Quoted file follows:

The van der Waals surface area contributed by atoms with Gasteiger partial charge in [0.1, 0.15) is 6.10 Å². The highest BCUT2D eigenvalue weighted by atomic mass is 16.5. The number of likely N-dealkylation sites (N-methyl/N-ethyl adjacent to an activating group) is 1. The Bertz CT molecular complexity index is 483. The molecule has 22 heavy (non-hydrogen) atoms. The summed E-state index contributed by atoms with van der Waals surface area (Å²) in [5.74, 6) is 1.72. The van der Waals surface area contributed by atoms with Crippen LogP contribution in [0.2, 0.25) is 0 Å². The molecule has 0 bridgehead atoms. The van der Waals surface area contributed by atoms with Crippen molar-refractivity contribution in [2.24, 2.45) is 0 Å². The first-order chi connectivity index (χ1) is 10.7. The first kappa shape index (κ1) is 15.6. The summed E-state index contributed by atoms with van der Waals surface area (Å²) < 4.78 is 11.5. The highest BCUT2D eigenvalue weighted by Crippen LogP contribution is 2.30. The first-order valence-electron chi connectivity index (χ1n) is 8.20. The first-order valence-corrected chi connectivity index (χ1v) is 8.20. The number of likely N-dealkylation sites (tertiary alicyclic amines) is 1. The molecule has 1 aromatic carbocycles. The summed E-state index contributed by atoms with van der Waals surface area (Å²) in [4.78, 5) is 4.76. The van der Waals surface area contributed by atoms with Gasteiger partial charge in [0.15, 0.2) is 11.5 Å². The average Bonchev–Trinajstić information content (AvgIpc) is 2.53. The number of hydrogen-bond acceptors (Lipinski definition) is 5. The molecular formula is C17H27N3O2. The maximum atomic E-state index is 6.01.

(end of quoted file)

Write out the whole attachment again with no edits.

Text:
The van der Waals surface area contributed by atoms with Gasteiger partial charge in [0.1, 0.15) is 6.10 Å². The highest BCUT2D eigenvalue weighted by atomic mass is 16.5. The number of likely N-dealkylation sites (N-methyl/N-ethyl adjacent to an activating group) is 1. The Bertz CT molecular complexity index is 483. The molecule has 22 heavy (non-hydrogen) atoms. The summed E-state index contributed by atoms with van der Waals surface area (Å²) in [5.74, 6) is 1.72. The van der Waals surface area contributed by atoms with Crippen LogP contribution in [0.2, 0.25) is 0 Å². The molecule has 0 bridgehead atoms. The van der Waals surface area contributed by atoms with Crippen molar-refractivity contribution in [2.24, 2.45) is 0 Å². The first-order chi connectivity index (χ1) is 10.7. The first kappa shape index (κ1) is 15.6. The summed E-state index contributed by atoms with van der Waals surface area (Å²) < 4.78 is 11.5. The highest BCUT2D eigenvalue weighted by Crippen LogP contribution is 2.30. The first-order valence-electron chi connectivity index (χ1n) is 8.20. The first-order valence-corrected chi connectivity index (χ1v) is 8.20. The number of likely N-dealkylation sites (tertiary alicyclic amines) is 1. The molecule has 1 aromatic carbocycles. The summed E-state index contributed by atoms with van der Waals surface area (Å²) in [4.78, 5) is 4.76. The van der Waals surface area contributed by atoms with Gasteiger partial charge in [0.15, 0.2) is 11.5 Å². The average Bonchev–Trinajstić information content (AvgIpc) is 2.53. The number of hydrogen-bond acceptors (Lipinski definition) is 5. The molecular formula is C17H27N3O2. The maximum atomic E-state index is 6.01.